Review: Another BALLO, Another Peculiar Reinvention, at Barcelona's Liceu, under Riccardo Frizza

Fine Cast, with De Tommaso, Pirozzi, Rucinski, Barcellona and Blanch, Head Graham Vick-Jacopo Spirei Production

By: Mar. 04, 2024
Review: Another BALLO, Another Peculiar Reinvention, at Barcelona's Liceu, under Riccardo Frizza
Enter Your Email to Unlock This Article

Plus, get the best of BroadwayWorld delivered to your inbox, and unlimited access to our editorial content across the globe.

Existing user? Just click login.

UN BALLO IN MASCHERA—A MASKED BALL—certainly makes for a juicy opera, on paper at least. It has a plot filled with passion, jealousy and conspiracies, and a score by Giuseppe Verdi that has some of his most memorable music, including a great duet, plus unforgettable arias for soprano, tenor and baritone, and some first-rate music for secondary characters (Ulrica the fortune teller and Oscar the pants-role page) and chorus.

The production at Barcelona’s gorgeous Grand Liceu Theatre didn’t stint on the resources for the cast and Verdi sounded as good as he should under conductor Riccardo Frizza with the company’s orchestra and chorus in fine form. But the production conceived by the late Graham Vick (who died from Covid before it opened in Parma, the co-commissioner of this version) and carried out by Jacopo Spirei? Oh, well. We’ll get to that soon enough.

This is an opera with a checkered past, starting with its commission by the San Carlo company in Naples that was rejected because it featured the assassination of a monarch on stage. (It was originally called GUSTAVO III, after the king of Sweden.) It was back to the drawing board for the composer and his original librettist (Antonio Somma via Eugene Scribe), including more censorship problems for a projected premiere in Rome after Verdi lost patience with Naples. (It finally premiered in the Italian capital.)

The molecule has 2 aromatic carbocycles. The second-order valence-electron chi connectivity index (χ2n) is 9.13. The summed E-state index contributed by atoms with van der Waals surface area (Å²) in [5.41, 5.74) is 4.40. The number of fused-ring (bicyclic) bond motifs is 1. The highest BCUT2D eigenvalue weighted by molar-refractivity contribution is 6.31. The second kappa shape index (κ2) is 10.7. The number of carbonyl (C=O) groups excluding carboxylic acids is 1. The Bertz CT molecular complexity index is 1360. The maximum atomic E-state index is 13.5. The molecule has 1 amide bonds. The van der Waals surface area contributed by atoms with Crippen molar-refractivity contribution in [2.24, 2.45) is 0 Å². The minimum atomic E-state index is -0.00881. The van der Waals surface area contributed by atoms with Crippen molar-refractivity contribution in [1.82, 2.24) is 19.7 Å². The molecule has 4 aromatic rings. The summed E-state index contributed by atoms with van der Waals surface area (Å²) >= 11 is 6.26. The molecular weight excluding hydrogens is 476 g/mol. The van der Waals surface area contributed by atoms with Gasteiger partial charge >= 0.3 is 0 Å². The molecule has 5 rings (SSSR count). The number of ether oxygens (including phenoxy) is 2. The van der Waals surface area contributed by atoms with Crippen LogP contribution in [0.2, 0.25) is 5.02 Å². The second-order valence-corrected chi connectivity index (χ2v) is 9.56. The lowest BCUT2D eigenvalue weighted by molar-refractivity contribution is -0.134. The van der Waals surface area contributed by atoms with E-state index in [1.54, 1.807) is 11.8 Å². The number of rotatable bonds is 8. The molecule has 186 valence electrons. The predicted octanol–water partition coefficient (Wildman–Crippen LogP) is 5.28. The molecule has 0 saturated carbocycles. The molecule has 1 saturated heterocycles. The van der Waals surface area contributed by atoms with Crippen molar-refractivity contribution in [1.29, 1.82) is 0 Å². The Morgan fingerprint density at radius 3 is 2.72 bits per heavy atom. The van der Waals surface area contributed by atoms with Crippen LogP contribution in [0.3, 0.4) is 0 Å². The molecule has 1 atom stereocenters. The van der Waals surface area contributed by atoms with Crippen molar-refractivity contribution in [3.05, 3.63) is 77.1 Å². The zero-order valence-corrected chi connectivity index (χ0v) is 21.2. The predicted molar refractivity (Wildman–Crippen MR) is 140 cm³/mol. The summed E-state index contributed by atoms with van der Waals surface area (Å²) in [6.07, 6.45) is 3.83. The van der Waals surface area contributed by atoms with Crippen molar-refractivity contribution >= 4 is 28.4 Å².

Consequently, we have two versions that make their way around to opera houses today: one that goes back to the original Swedish setting and another that shifts the action to non-royals in Boston (after all, who cared about a murder in Massachusetts, besides Lizzie Borden?).

The masked ball remains the culmination of the action in all the versions. But the ball wasn’t all that was masked in this production. This one threw gender fluidity into the mix: The cast wasn’t always wearing masks on their faces but there were men in dresses, women in suits. You get the picture. A kind of “life is a cabaret, old chum!” Even the king—Gustavo III was historically “flamboyant”—may have been carrying on with Oscar the page and though the king seemed to have a “thing” for Amelia—wife of his good friend, Renato, the star baritone role—it doesn’t seem to have been consummated (though it was declared) in the libretto.

The cast at the Liceu, happily, was pretty strong, even if soprano Anna Pirozzi had some warming up issues before her often-compelling lyric instrument was ready for prime time (i.e., she had trouble floating the notes in her entry aria). She turned in a wonderful duet, “Teco io sto,“ with tenor Freddie De Tommaso’s Riccardo (aka Gustavo)—a great piece that is not necessarily a sure-fire success, as the Met’s production proved last fall. Pirozzi was outstanding in the poignant aria, “Morrò - ma prima in grazia,” as she begs her husband to allow her to say good bye to their son before (she thinks) he kills her for supposed infidelity with Riccardo.